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The Chief of Staff, Akosua Frema Osei-Opare, has tasked the Maritime Organisation of West and Central Africa (MOWCA), to curb the seeming surge in pirate attacks on waters within the sub-region.
The Ghana Navy has revealed that 39 pirate attacks were recorded on the Gulf of Guinea between January and October 2021, with the latest occurring on October 11, 2021, when personnel successfully warded off an attempted pirate attack on a Tuna vessel off the south of Aflao.
The new modus operandi of pirates, according to the Ghana Navy, is to kidnap seafarers and demand ransom, rather than simply hijacking oil vessels.
The Chief of Staff made the admonition in her keynote address at the Opening Ceremony of the 16th Extraordinary Session of the General Assembly of the Maritime Organisation of West and Central Africa.
“Over 90% of Africa’s international trade, imports, and exports are conducted by sea. For us in Ghana and across our sub-region, seaports serve not only for domestic trade, but also trade with other landlocked countries and the international community. However, the Africa continent faces many maritime-related challenges, with the biggest of them being maritime insecurity. This, I know, is a major concern for most coastal nations within our region. The Gulf of Guinea has become a dangerous area for both merchants and fishing vessels with the area fast becoming a breeding ground for pirates. Armed robbery and the illegal, unreported and unregulated fishing practices are also on the rise in our waters, a problem that can only be solved through cooperation between nations to fish out these criminals.
Again, the sub-region by virtue of its geographical location, has all the benefits of the Gulf of Guinea, including its stores of oil. The area, which stretches from the coast of Senegal to Angola, although notorious for illicit activities, is still one of the most preferred routes for ships transporting goods through Africa. It is, therefore, our responsibility to protect this area, and I implore members to urgently take steps to address any security issues. I have no doubt that MOWCA would be at the forefront of leading an effort to improve safety and security of our territorial waters.”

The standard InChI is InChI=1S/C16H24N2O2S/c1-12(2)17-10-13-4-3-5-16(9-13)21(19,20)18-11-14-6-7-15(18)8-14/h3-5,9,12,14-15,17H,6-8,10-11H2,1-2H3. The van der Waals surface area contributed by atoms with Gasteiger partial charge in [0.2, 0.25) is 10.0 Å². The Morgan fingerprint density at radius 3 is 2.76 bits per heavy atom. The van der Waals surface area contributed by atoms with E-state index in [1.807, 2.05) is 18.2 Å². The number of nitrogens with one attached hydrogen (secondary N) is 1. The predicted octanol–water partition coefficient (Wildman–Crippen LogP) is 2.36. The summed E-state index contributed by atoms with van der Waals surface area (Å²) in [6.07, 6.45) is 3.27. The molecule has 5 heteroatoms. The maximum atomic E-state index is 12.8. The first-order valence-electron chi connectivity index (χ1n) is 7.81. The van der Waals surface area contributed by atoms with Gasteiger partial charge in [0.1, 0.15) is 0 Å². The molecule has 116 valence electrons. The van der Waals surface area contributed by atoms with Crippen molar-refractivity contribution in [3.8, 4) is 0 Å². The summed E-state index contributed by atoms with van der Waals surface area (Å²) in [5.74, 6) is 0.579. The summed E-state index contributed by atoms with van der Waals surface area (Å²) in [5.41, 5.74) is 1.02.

She further charged the sub-regional maritime body to work towards securing adequate representation of the sub-region on the Council of the International Maritime Organisation (IMO), responsible for regulating shipping across the globe.
“So far, only Kenya, Egypt and South Africa are represented on the IMO Council, with none of these three representing the West and Central Africa sub-region. It is therefore pertinent to initiate the process of ensuring MOWCA’s representation at the IMO to guarantee this Region’s representation on the Council.”
The Minister for Transport, Kwaku Ofori Asiamah, who is also the Chairman for MOWCA, in his opening address at the Opening Ceremony of the 16th Extraordinary Session of the General Assembly of MOWCA, charged member states to come together for the body to make significant strides in creating a safe environment for the exploration of resources within its maritime domain.
“On account of our geographical location, we occupy a strategically important position in the Gulf of Guinea. We rely heavily on international maritime commerce and exploitation of our maritime resources. To reap the full benefits of our proximity to the maritime space, there is the need for member states to collaborate more in the development of strategies for the sustainable utilisation of our maritime resources. This calls for the urgent revitalisation of regional bodies, particularly MOWCA. We must be committed to the objectives that brought us together and adhere strictly to our rules and procedure.”
The Maritime Organisation of West and Central Africa (MOWCA) was established in 1975 as the Ministerial Conference of West and Central African States on Maritime Transport (MINCONMAR). Its aim was to provide the sub-region with an institutional mechanism for having control over the cost of carriage by sea of foreign trade member states. It also sought to ensure the provision of profitable transport services within member states.
In 1999, the organisation adopted its current name, MOWCA and since then, the mission of the organisation has been expanded to include safety of navigation, institutional support for maritime businesses, capacity building and sustainable financing of maritime and port sectors.